Category Archives: efficient learning


Why designing experiments is so hard for students & what we can do to help! 9

We’ve all heard all about how inquiry is important in science classrooms.  So why is it so hard to do?  And why are there still so teachers reluctant to do it?  Well, for lots of reasons actually…but this post will just talk about one of them – because it’s really hard to do it AND […]

CognitiveLoadTheory3

Myth #1 of Mastery Learning – It’s self-taught

While running a mastery learning science classroom, I encountered a lot of myths – from students, parents, administrators and colleagues.  My book on mastery in the science classroom walks you through a lot of these and how to deal with them.  I’ll address some from time to time on this blog! So the first one […]


Mastery Learning, the Flipped Classroom and My Version of Combining the Two 7

In the past couple of years in my work with mastery learning, I’ve continually run across the Flipped Classroom movement. In fact, my book and theirs are even sold in a bundle together at Amazon. We attract a lot of the same teachers looking to change their classrooms and we do a lot of the […]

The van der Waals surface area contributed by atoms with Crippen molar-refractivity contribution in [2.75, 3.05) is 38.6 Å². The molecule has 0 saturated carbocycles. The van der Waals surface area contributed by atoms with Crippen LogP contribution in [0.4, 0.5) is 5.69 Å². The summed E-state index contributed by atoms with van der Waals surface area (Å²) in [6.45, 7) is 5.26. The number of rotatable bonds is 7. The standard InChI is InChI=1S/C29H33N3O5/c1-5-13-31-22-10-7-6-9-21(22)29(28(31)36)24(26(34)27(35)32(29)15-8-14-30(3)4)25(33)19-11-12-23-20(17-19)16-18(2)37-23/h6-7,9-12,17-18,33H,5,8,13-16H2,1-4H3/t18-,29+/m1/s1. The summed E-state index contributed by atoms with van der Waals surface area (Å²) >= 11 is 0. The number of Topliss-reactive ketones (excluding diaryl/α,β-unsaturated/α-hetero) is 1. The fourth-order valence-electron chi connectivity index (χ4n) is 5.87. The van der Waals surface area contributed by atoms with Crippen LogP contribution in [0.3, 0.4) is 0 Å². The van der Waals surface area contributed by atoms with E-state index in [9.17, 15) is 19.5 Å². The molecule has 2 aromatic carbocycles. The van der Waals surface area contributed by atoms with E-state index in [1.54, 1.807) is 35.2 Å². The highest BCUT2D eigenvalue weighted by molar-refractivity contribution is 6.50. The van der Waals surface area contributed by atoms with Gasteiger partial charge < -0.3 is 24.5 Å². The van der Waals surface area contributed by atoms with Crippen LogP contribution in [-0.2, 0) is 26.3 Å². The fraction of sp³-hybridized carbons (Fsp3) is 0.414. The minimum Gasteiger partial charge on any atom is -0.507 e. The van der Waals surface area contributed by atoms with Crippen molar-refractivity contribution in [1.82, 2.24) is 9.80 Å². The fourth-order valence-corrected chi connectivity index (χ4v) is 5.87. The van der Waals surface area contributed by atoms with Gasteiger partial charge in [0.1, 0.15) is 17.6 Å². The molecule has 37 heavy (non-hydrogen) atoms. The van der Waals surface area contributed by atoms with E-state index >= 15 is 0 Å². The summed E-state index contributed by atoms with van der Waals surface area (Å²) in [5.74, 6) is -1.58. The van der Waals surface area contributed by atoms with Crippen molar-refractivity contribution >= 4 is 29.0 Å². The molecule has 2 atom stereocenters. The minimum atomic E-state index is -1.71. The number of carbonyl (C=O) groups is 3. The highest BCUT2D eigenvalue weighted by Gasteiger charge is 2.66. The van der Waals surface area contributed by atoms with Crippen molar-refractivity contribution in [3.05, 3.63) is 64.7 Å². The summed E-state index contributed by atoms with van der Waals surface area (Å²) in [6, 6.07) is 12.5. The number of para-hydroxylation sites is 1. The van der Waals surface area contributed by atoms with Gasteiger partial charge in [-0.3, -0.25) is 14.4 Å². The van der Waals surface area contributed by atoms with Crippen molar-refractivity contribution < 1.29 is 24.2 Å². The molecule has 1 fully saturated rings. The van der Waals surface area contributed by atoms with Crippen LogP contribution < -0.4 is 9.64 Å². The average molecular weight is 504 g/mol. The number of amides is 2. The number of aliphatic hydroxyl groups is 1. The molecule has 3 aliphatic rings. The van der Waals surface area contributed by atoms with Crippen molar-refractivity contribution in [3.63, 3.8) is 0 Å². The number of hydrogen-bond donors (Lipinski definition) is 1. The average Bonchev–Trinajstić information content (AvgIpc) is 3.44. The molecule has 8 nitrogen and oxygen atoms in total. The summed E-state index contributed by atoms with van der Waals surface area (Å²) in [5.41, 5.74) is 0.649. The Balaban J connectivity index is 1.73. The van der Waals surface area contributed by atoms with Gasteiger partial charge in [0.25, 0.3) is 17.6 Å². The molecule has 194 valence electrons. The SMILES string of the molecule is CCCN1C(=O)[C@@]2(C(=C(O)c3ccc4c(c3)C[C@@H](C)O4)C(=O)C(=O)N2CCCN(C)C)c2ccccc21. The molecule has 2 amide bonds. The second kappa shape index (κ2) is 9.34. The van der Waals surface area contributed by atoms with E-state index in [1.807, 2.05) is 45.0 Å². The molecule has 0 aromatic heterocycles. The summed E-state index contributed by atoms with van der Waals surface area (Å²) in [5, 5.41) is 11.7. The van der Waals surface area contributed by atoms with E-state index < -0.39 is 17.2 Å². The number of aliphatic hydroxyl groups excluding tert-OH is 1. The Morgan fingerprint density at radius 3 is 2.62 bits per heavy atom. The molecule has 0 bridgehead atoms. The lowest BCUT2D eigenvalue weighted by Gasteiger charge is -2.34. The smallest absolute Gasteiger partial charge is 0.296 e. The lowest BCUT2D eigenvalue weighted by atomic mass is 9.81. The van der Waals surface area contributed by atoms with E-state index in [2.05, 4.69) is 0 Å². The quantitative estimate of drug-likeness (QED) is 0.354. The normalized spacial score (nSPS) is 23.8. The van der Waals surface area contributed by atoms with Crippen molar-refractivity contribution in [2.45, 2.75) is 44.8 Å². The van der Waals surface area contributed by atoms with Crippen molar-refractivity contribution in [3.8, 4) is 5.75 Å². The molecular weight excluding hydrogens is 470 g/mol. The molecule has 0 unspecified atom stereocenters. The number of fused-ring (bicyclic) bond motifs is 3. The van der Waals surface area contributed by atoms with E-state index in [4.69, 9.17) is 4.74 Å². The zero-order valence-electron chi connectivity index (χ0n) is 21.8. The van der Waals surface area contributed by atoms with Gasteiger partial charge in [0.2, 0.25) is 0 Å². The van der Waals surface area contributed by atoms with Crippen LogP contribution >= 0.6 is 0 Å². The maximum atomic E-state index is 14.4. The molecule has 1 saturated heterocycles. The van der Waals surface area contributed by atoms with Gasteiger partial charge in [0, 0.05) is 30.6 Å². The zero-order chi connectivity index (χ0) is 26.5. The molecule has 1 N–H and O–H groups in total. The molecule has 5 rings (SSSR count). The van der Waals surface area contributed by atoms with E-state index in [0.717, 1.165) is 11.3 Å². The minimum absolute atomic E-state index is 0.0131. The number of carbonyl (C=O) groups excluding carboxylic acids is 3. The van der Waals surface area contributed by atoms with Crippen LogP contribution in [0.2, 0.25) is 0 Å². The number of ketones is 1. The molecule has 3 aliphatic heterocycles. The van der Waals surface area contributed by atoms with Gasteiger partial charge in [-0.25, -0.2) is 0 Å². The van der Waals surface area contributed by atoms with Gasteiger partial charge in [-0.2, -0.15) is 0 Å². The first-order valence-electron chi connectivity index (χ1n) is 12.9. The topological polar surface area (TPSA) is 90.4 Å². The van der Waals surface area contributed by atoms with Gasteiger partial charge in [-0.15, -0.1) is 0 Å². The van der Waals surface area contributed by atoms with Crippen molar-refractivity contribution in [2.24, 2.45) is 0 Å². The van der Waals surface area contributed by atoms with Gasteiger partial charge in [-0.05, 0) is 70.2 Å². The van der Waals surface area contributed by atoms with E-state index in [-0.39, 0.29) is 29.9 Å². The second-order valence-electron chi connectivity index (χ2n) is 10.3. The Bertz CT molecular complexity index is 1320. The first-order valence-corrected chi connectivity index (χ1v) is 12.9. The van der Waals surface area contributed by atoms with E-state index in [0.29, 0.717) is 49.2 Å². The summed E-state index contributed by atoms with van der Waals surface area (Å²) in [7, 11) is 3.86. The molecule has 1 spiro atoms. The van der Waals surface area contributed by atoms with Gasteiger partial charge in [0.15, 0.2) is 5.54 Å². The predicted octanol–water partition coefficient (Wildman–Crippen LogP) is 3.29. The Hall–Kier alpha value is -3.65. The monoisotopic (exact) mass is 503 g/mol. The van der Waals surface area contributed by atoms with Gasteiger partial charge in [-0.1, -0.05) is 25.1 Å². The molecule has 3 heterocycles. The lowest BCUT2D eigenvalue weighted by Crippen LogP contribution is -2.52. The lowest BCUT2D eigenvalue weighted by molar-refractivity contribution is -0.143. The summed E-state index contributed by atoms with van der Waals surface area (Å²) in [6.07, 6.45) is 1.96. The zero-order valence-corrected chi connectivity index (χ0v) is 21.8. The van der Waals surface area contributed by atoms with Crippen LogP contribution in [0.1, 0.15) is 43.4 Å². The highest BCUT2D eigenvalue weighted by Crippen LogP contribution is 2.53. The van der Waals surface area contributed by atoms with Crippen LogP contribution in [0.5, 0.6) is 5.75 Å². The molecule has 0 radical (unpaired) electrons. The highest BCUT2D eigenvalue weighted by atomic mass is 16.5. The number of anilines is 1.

How do we decide if/which technology is appropriate?

There’s been much discussion lately on twitter concerning technology in education (e-books, ensuring equitable access to technology, etc.) and it got me thinking. I added my own comment to the #edchat (“We need to be sure to fit the technology to the content and not the content to the technology”) and wrote a blog about […]


Teaching with Worked Examples – Save learner time and effort while increasing performance! 6

I’ve done a lot of study in cognitive theory, specifically cognitive load theory, during my graduate work.  One of the best take-home lessons I learned (and immediately implemented in my classroom with great success) was how and when to use worked examples. I taught chemistry, and even though I tried really hard to make sure […]


Retrieving information just as beneficial as elaborately encoding it! 1

It’s commonly thought that how information is encoded in our mind is the key to “learning it” and that retrieval of that information is just a way to “show” that we learned it.  But a report shows that the act of practicing retrieving information is, in itself, an important (and maybe more important) key to […]